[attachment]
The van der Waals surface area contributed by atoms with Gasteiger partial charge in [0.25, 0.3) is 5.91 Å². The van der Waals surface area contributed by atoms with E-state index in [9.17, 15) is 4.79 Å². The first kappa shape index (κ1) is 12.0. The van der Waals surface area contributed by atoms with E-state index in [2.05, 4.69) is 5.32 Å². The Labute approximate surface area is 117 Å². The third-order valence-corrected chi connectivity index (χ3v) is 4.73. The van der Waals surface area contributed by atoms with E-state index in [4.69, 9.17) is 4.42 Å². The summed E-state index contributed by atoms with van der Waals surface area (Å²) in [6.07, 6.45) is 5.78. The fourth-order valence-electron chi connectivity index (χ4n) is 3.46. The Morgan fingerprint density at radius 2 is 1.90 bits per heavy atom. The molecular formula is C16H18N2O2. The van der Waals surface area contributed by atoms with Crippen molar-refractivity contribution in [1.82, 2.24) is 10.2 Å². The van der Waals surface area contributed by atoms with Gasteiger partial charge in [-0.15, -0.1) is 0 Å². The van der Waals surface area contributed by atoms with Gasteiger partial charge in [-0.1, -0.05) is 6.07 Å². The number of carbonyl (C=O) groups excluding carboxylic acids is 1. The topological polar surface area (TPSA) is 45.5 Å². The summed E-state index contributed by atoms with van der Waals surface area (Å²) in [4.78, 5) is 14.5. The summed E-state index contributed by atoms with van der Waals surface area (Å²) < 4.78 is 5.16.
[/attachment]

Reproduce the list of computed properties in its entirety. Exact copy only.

The van der Waals surface area contributed by atoms with Gasteiger partial charge in [0.25, 0.3) is 5.91 Å². The van der Waals surface area contributed by atoms with E-state index in [9.17, 15) is 4.79 Å². The first kappa shape index (κ1) is 12.0. The van der Waals surface area contributed by atoms with E-state index in [2.05, 4.69) is 5.32 Å². The Labute approximate surface area is 117 Å². The third-order valence-corrected chi connectivity index (χ3v) is 4.73. The van der Waals surface area contributed by atoms with E-state index in [4.69, 9.17) is 4.42 Å². The summed E-state index contributed by atoms with van der Waals surface area (Å²) in [6.07, 6.45) is 5.78. The fourth-order valence-electron chi connectivity index (χ4n) is 3.46. The Morgan fingerprint density at radius 2 is 1.90 bits per heavy atom. The molecular formula is C16H18N2O2. The van der Waals surface area contributed by atoms with Crippen molar-refractivity contribution in [1.82, 2.24) is 10.2 Å². The van der Waals surface area contributed by atoms with Gasteiger partial charge in [-0.15, -0.1) is 0 Å². The van der Waals surface area contributed by atoms with Gasteiger partial charge in [-0.1, -0.05) is 6.07 Å². The number of carbonyl (C=O) groups excluding carboxylic acids is 1. The topological polar surface area (TPSA) is 45.5 Å². The summed E-state index contributed by atoms with van der Waals surface area (Å²) in [4.78, 5) is 14.5. The summed E-state index contributed by atoms with van der Waals surface area (Å²) < 4.78 is 5.16.